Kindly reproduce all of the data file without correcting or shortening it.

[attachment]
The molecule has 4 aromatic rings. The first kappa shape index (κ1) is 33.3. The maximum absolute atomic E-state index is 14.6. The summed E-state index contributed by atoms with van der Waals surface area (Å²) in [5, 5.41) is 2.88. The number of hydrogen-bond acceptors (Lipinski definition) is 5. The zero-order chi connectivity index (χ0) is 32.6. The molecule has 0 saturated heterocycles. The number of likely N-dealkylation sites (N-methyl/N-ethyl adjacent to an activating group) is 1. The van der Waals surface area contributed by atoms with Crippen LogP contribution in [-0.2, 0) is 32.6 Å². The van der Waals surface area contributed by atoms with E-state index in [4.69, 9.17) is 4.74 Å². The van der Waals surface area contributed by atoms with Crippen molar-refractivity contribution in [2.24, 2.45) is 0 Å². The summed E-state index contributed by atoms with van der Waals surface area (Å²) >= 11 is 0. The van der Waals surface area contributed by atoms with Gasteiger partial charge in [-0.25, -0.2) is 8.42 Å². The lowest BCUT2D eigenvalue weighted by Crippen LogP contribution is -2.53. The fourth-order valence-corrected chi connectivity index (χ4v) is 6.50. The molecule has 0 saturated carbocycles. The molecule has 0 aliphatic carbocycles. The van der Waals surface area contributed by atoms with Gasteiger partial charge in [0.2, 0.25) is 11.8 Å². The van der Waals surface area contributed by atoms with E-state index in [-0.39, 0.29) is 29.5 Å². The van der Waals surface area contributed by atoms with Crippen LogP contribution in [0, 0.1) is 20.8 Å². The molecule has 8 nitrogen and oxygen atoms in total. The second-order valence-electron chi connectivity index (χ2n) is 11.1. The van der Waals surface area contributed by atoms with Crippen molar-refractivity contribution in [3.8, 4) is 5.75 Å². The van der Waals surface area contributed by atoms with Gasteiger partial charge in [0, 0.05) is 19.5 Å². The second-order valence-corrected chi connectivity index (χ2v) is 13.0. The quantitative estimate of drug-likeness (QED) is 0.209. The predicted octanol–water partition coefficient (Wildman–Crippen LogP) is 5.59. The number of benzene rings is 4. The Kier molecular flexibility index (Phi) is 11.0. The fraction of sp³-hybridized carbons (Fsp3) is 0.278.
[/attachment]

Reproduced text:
The molecule has 4 aromatic rings. The first kappa shape index (κ1) is 33.3. The maximum absolute atomic E-state index is 14.6. The summed E-state index contributed by atoms with van der Waals surface area (Å²) in [5, 5.41) is 2.88. The number of hydrogen-bond acceptors (Lipinski definition) is 5. The zero-order chi connectivity index (χ0) is 32.6. The molecule has 0 saturated heterocycles. The number of likely N-dealkylation sites (N-methyl/N-ethyl adjacent to an activating group) is 1. The van der Waals surface area contributed by atoms with Crippen LogP contribution in [-0.2, 0) is 32.6 Å². The van der Waals surface area contributed by atoms with E-state index in [4.69, 9.17) is 4.74 Å². The van der Waals surface area contributed by atoms with Crippen molar-refractivity contribution in [2.24, 2.45) is 0 Å². The summed E-state index contributed by atoms with van der Waals surface area (Å²) >= 11 is 0. The van der Waals surface area contributed by atoms with Gasteiger partial charge in [-0.25, -0.2) is 8.42 Å². The lowest BCUT2D eigenvalue weighted by Crippen LogP contribution is -2.53. The fourth-order valence-corrected chi connectivity index (χ4v) is 6.50. The molecule has 0 saturated carbocycles. The molecule has 0 aliphatic carbocycles. The van der Waals surface area contributed by atoms with Gasteiger partial charge in [0.2, 0.25) is 11.8 Å². The van der Waals surface area contributed by atoms with E-state index in [-0.39, 0.29) is 29.5 Å². The van der Waals surface area contributed by atoms with Crippen LogP contribution in [0, 0.1) is 20.8 Å². The molecule has 8 nitrogen and oxygen atoms in total. The second-order valence-electron chi connectivity index (χ2n) is 11.1. The van der Waals surface area contributed by atoms with Crippen molar-refractivity contribution in [3.8, 4) is 5.75 Å². The van der Waals surface area contributed by atoms with Gasteiger partial charge in [0, 0.05) is 19.5 Å². The second-order valence-corrected chi connectivity index (χ2v) is 13.0. The quantitative estimate of drug-likeness (QED) is 0.209. The predicted octanol–water partition coefficient (Wildman–Crippen LogP) is 5.59. The number of benzene rings is 4. The Kier molecular flexibility index (Phi) is 11.0. The fraction of sp³-hybridized carbons (Fsp3) is 0.278.